Cheyenne brothers Mark and Joe Whiteaker with some of the slime created by their company, Dope Slimes. The company has sold more than 150,000 units of slime online. (Photo by Becky Orr, Cowboy State Daily)

Joe, 24, handles the business end from customer service to packaging, labeling and ordering. He also manages the company’s website, which includes photos and commentary about each slime type. Although Joe earned a bachelor’s degree in mechanical engineering from the University of Wyoming in May, he plans to continue working with slime.

The brothers have sold more than 150,000 slime products (they also make dope putty) and their slime has won awards for its quality. 

Slime has given them a taste of celebrity as they have been invited to attend many slime conventions throughout the country. These expenses-paid trips soon will include one to a convention in Brazil. 

They have become well known partly because of their 500,000 followers on Instagram.

Two of the leading YouTube slime experts have noticed them, too. Karina Garcia, also called the “Queen of Slime,” and Talisa Tossell of London, England, gave high praise to their slime in online reviews.

The brothers are gearing up for a busy Christmas season.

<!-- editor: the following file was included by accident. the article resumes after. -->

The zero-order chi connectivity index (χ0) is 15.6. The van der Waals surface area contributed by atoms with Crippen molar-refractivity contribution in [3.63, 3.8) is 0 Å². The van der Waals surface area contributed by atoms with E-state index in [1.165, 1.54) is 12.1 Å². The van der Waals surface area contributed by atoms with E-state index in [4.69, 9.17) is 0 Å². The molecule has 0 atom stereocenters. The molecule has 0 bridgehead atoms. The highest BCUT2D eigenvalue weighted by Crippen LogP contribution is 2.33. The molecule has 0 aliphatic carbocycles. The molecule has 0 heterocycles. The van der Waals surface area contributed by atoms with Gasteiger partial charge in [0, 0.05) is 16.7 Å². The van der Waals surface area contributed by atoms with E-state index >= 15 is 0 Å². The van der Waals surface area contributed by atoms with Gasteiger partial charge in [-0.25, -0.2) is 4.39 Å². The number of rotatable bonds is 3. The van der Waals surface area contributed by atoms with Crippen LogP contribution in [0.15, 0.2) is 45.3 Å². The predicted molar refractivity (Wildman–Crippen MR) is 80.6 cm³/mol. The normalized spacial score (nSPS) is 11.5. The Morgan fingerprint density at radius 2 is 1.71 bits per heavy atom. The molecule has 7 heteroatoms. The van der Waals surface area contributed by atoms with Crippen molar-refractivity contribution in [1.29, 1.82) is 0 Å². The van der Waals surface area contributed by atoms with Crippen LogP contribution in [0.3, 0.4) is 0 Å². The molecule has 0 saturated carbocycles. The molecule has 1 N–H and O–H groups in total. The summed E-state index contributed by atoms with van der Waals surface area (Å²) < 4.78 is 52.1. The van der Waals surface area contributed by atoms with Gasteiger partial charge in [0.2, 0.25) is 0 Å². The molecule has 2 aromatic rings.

“We take it pretty seriously. It’s not just a side business,” Mark said.

For more information on Dope Slimes, visit the website DopeSlimes.com

Flu season open in Wyoming — get your shot!

in Health care/News
2223

It’s fall in Wyoming and that means the Wyoming Health Department is issuing its annual reminder to residents to get their flu vaccine to protect themselves against the kind of severe flu season seen last year.

According to the Health Department, 23 people died from the flu during the 2018-19 flu season and hundreds were hospitalized.

Although the department isn’t predicting what kind of flu season may be in store for Wyoming in 2019-2020, it is urging everyone to get vaccinated.

“There are a lot of things about the flu we do know,” said Kim Deti, the department’s spokeswoman. “We know it’s coming every year. We know every year we’re going to see deaths, hospitalizations and illnesses. We want you to get that shot.”

Autumn is the best time of year to get a flu shot, Deti said, because it coincides with the beginning of the typical flu season, which generally runs from October through May.